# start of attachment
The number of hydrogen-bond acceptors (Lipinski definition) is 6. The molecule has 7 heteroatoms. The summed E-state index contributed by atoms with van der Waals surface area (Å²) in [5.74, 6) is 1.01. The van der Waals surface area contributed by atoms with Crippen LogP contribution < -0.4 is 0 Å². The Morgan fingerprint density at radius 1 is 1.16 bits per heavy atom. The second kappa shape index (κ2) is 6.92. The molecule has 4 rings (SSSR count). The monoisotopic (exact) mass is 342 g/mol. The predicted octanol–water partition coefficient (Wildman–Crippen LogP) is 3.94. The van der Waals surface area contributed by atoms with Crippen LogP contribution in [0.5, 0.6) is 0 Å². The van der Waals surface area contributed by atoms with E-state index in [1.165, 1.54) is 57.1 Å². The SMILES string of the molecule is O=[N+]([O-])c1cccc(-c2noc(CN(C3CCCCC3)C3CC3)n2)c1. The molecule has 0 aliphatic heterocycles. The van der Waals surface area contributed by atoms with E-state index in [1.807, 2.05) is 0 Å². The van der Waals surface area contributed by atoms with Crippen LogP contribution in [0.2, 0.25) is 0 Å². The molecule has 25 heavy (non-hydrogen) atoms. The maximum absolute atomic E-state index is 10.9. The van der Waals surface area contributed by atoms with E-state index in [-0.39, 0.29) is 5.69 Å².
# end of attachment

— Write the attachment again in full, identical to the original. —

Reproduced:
The number of hydrogen-bond acceptors (Lipinski definition) is 6. The molecule has 7 heteroatoms. The summed E-state index contributed by atoms with van der Waals surface area (Å²) in [5.74, 6) is 1.01. The van der Waals surface area contributed by atoms with Crippen LogP contribution < -0.4 is 0 Å². The Morgan fingerprint density at radius 1 is 1.16 bits per heavy atom. The second kappa shape index (κ2) is 6.92. The molecule has 4 rings (SSSR count). The monoisotopic (exact) mass is 342 g/mol. The predicted octanol–water partition coefficient (Wildman–Crippen LogP) is 3.94. The van der Waals surface area contributed by atoms with Crippen LogP contribution in [0.5, 0.6) is 0 Å². The van der Waals surface area contributed by atoms with E-state index in [1.165, 1.54) is 57.1 Å². The SMILES string of the molecule is O=[N+]([O-])c1cccc(-c2noc(CN(C3CCCCC3)C3CC3)n2)c1. The molecule has 0 aliphatic heterocycles. The van der Waals surface area contributed by atoms with E-state index in [1.807, 2.05) is 0 Å². The van der Waals surface area contributed by atoms with Crippen LogP contribution in [0.2, 0.25) is 0 Å². The molecule has 25 heavy (non-hydrogen) atoms. The maximum absolute atomic E-state index is 10.9. The van der Waals surface area contributed by atoms with E-state index in [-0.39, 0.29) is 5.69 Å².